Photo by Abhisek Sarda, via Wikimedia Commons
I tend to be somewhat skeptical of scientific research that focuses solely on what practices like meditation do to the greyish-pinkish-white stuff inside our skulls. Humans are too complex to be treated like brains in vats. Holistic disciplines like meditation and yoga emphasize the union of mind and body, and neuroscientists have shown how mental and emotional health is as tied to the functioning of our circulatory systems and microbiomes as it is to proper brain function.
On the other hand, there’s no denying the importance of brain health, given that it’s the one organ we may never be able to replace. While we may have grown accustomed to, and maybe even weary of, seeing mindfulness under the scanner, the neuroscience of yoga hasn’t received nearly as much press. This is changing for several reasons. Most prominently, “yoga has particularly gained traction as a research area of interest in its promising potential of therapy to combat the alarming increase in age-related neurogenerative diseases.”
So notes a systemic review of the current literature on yoga and brain health published in the journal Brain Plasticity this past November. The authors surveyed 11 different studies, all of which preserved the typical Hatha yoga mix of postures, meditation, and breathing exercises in their methodology. Each study also “used brain-imaging techniques such as MRI, functional MRI or single-photon emission computerized tomography” to assess physical brain changes, reports Science Daily.
The survey authors define yoga as “the most popular form of complementary therapy practiced by more than 13 million adults,” as well as an ancient practice that “dates back over 2000 years to ancient India.” Whether one does yoga in more spiritual or more secular contexts, its “acute and intervention effects on cognition are evident” across the entire range of studies. The research confirms much of what we might expect—yoga has a positive effect on mood, demonstrating “the potential to improve anxiety, depression, stress and overall mental health.”
The survey also showed consistent findings we might not have expected. Despite the typically slow pace of a Hatha yoga routine, all the studies found evidence that “yoga enhances many of the same brain structures and functions that benefit from aerobic exercise,” as Science Daily points out. “From these 11 studies, we identified some brain regions that consistently come up, and they are surprisingly not very different from what we see with exercise research,” says lead author Neha Gotha, kinesiology and community health professor at the University of Illinois.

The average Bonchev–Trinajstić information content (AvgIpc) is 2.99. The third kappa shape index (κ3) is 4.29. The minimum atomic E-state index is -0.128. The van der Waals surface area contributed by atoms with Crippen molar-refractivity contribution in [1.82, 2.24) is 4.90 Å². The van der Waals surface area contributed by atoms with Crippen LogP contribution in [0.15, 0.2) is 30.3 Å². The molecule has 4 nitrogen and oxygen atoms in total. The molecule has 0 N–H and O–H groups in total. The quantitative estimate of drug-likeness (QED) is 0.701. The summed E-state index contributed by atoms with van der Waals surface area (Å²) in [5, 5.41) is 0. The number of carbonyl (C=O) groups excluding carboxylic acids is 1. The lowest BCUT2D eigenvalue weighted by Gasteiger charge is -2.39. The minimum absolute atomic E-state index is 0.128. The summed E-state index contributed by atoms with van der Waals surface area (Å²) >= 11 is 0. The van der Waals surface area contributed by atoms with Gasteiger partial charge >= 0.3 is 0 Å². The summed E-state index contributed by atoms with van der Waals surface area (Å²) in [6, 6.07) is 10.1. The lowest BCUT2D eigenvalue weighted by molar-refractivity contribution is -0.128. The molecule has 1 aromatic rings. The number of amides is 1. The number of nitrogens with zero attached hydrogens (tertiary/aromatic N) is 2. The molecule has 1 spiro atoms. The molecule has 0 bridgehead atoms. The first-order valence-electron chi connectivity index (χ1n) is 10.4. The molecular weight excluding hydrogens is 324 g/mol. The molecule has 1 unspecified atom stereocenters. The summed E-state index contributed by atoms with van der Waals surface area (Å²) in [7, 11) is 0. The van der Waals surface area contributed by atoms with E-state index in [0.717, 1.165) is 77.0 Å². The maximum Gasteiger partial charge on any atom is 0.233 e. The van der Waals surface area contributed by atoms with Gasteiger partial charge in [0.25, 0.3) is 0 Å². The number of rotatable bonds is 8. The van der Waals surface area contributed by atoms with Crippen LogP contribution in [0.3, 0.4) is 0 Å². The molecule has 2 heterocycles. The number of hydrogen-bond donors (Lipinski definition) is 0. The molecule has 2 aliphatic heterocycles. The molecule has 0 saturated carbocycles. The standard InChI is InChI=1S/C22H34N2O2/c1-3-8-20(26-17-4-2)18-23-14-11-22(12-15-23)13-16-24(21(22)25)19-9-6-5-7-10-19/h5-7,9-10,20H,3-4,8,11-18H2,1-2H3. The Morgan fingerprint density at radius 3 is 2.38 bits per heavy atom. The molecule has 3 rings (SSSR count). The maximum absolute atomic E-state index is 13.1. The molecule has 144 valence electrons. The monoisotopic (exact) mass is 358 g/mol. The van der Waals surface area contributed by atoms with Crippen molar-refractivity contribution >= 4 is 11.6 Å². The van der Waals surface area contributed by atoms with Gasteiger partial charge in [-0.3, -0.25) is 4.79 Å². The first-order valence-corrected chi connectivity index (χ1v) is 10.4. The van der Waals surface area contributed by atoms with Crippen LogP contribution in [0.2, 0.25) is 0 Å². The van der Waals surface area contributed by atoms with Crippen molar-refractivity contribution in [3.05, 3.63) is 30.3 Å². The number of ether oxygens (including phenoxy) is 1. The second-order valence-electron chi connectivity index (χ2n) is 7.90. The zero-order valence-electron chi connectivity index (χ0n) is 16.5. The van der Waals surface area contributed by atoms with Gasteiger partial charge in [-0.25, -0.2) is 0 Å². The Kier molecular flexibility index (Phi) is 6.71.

Gotha identifies one of those benefits as an increase in the size of the hippocampus, the region of the brain that tends to shrink with age and “the structure that is first affected in dementia and Alzheimer’s disease.” Other regions affected include the amygdala, which contributes to emotional regulation, and the prefrontal cortex, which is “essential to planning, decision-making, multitasking, thinking about your options and picking the right option,” says study co-author Jessica Damoiseaux, psychology professor at Wayne State University.
“Yoga is not aerobic in nature,” says Gotha, “so there must be other mechanisms leading to these brain changes. So far we don’t have the evidence to identify what those mechanisms are.” The effects, however, aren’t only similar to those of more vigorous exercise; in some cases, yoga seemed even more effective. Nicole McDermott at Greatist explains that in one study Gotha conducted with 30 female colleagues, “reaction times were shorter and accuracy was greater after the yoga session compared to 20 minutes of a treadmill.” Even more surprisingly, “jogging resulted in nearly the same cognitive performance as the baseline testing when the women didn’t exercise at all.”
These results should be seen as provisional and preliminary. “We need more rigorous and well-controlled intervention studies to confirm these initial findings,” Damoiseaux cautions. But they may contribute to growing evidence of the “mind-body connection” yoga helps foster. Better mood and lowered stress tend to improve brain health overall. Other studies support these conclusions, such as research showing how yoga practice over time enlarges the somatosensory cortex, which contains a “mental map” of the body and promotes greater self-awareness.
No doubt we’ll see many more studies on yoga and brain function in the coming years. For the time being, the science strongly suggests that when we hit the yoga mat to limber up and de-stress, we’re also helping to proof our brains against debilitating effects of aging like memory loss and cognitive decline. Read Gotha and Damoiseaux’s full survey of the neuroscience of yoga here.
via Science Daily
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Josh Jones is a writer and musician based in Durham, NC. Follow him at @jdmagness
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